Writing Music, Making Videos Help Young Cancer Patients Cope With Treatment

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A cancer diagnosis can be especially difficult for young patients, who usually are undergoing aggressive treatments for their disease. A new study has found that a particular type of music therapy – known as Therapeutic Music Video – is especially helpful for adolescents and young adults with cancer cope with their diagnosis and treatment.

The study, published in the American Cancer Society journal, evaluated 113 patients aged between 11 and 24 who were undergoing stem cell transplant treatments for cancers such as leukemia and lymphoma. The patients were randomized into one of two groups. One participated in Therapeutic Music Video – a form of music therapy - for three weeks (a total of six sessions); the other received audiobooks.

Music therapy is used to promote healing and enhance quality of life for their patients. The goal is to encourage emotional expression, promote social interaction, and potentially relieve symptoms such as pain and anxiety.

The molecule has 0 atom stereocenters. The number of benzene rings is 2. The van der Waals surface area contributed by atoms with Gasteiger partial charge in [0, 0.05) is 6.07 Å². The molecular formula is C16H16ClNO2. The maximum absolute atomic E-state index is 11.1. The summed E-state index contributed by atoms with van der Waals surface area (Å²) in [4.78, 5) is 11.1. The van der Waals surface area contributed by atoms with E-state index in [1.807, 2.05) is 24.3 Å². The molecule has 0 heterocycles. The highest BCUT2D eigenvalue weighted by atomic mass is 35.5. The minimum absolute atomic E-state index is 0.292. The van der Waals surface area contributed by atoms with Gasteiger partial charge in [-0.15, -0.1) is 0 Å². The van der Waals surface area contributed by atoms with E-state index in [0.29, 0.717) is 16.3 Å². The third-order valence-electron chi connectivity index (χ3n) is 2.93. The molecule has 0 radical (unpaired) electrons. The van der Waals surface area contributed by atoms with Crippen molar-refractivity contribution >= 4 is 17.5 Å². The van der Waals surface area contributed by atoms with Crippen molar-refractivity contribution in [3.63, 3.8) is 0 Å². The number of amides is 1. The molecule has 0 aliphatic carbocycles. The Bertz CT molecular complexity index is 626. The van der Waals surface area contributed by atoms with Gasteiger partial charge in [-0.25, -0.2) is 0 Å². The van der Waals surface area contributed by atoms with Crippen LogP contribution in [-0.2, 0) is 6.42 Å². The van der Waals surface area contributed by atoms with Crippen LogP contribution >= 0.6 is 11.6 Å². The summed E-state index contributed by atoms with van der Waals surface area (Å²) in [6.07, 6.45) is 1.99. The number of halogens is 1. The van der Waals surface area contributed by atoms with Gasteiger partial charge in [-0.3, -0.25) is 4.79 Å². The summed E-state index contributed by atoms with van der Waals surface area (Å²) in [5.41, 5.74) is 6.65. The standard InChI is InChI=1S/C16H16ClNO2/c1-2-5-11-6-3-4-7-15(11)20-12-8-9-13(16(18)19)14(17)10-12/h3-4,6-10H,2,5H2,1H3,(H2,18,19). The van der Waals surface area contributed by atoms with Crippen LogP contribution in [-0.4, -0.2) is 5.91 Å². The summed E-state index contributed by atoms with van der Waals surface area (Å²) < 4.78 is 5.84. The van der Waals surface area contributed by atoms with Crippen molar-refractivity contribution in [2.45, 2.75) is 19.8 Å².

Those in the TMV group expressed their thoughts and emotions about their disease and treatment through writing song lyrics and producing music videos. A board-certified music therapist helped the young patients with sound recordings, collecting video images and storyboarding. Each had the opportunity as well to include others in their projects; including family, friends, and even their healthcare providers which helped maintain important connections through the treatment process.

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The young patients who completed the Therapeutic Music Video course reported significantly better results for coping. Several protective factors that promote resilience during cancer treatment were also identified, including spiritual beliefs and practices, a positive and adaptable family environment, and feeling supported by peers and healthcare providers.

Dr. Joan E Haase PhD RN FAAN, one of the study authors, said, "Adolescents and young adults who are resilient have the ability to rise above their illness, gain a sense of mastery and confidence in how they have dealt with their cancer, and demonstrate a desire to reach out and help others.”

Co-author Dr. Sheri L. Robb PhD MT-BC hopes that the results of this and other similar studies will improve patient access to music therapy programs. "One of the challenges in health care today is making sure that research findings from studies such as ours are used to inform healthcare practices and service delivery.

Journal Reference
Robb Sheri L., Haase Joan E. et al. Randomized clinical trial of therapeutic music video intervention for resilience outcomes in adolescents/young adults undergoing hematopoietic stem cell transplant: A report from the Children's Oncology Group. Cancer. Article first published online: 27 JAN 2014. DOI: 10.1002/cncr.28355

Additional Resource:
American Cancer Society: Music Therapy

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